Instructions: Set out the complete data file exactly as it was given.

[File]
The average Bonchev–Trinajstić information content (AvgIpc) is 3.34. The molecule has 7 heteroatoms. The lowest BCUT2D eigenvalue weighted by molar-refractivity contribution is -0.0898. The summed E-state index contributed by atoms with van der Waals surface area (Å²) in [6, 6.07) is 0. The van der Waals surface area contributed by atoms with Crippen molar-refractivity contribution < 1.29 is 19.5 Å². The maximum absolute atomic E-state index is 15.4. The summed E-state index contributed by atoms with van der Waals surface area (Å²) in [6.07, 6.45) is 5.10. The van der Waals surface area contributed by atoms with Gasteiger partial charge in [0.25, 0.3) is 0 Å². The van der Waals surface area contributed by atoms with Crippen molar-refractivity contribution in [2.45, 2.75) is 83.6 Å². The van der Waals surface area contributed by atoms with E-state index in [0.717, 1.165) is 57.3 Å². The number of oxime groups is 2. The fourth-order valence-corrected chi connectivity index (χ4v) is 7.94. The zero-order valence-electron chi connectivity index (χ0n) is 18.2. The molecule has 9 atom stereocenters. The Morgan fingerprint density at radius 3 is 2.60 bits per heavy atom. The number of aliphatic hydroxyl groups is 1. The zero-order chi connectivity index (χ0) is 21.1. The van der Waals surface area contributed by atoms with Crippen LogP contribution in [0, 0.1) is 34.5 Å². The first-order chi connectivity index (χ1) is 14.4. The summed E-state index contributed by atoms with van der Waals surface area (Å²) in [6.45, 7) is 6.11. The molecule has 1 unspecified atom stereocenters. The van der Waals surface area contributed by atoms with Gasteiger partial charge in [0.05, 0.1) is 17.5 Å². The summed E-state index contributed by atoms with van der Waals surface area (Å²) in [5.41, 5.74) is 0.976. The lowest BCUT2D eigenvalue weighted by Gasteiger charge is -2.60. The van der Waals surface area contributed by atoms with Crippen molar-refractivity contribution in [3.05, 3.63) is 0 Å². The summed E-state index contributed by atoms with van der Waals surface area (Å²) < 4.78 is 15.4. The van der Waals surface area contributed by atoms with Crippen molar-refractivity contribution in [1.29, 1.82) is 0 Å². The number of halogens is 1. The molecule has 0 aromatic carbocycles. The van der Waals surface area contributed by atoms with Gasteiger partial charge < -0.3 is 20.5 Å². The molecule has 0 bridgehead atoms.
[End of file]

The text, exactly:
The average Bonchev–Trinajstić information content (AvgIpc) is 3.34. The molecule has 7 heteroatoms. The lowest BCUT2D eigenvalue weighted by molar-refractivity contribution is -0.0898. The summed E-state index contributed by atoms with van der Waals surface area (Å²) in [6, 6.07) is 0. The van der Waals surface area contributed by atoms with Crippen molar-refractivity contribution < 1.29 is 19.5 Å². The maximum absolute atomic E-state index is 15.4. The summed E-state index contributed by atoms with van der Waals surface area (Å²) in [6.07, 6.45) is 5.10. The van der Waals surface area contributed by atoms with Gasteiger partial charge in [0.25, 0.3) is 0 Å². The van der Waals surface area contributed by atoms with Crippen molar-refractivity contribution in [2.45, 2.75) is 83.6 Å². The van der Waals surface area contributed by atoms with E-state index in [0.717, 1.165) is 57.3 Å². The number of oxime groups is 2. The fourth-order valence-corrected chi connectivity index (χ4v) is 7.94. The zero-order valence-electron chi connectivity index (χ0n) is 18.2. The molecule has 9 atom stereocenters. The Morgan fingerprint density at radius 3 is 2.60 bits per heavy atom. The number of aliphatic hydroxyl groups is 1. The zero-order chi connectivity index (χ0) is 21.1. The van der Waals surface area contributed by atoms with Crippen LogP contribution in [0, 0.1) is 34.5 Å². The first-order chi connectivity index (χ1) is 14.4. The summed E-state index contributed by atoms with van der Waals surface area (Å²) in [6.45, 7) is 6.11. The molecule has 1 unspecified atom stereocenters. The van der Waals surface area contributed by atoms with Gasteiger partial charge in [0.05, 0.1) is 17.5 Å². The summed E-state index contributed by atoms with van der Waals surface area (Å²) in [5.41, 5.74) is 0.976. The lowest BCUT2D eigenvalue weighted by Gasteiger charge is -2.60. The van der Waals surface area contributed by atoms with Crippen molar-refractivity contribution in [3.05, 3.63) is 0 Å². The summed E-state index contributed by atoms with van der Waals surface area (Å²) < 4.78 is 15.4. The van der Waals surface area contributed by atoms with Crippen molar-refractivity contribution in [1.29, 1.82) is 0 Å². The number of halogens is 1. The molecule has 0 aromatic carbocycles. The van der Waals surface area contributed by atoms with Gasteiger partial charge < -0.3 is 20.5 Å². The molecule has 0 bridgehead atoms.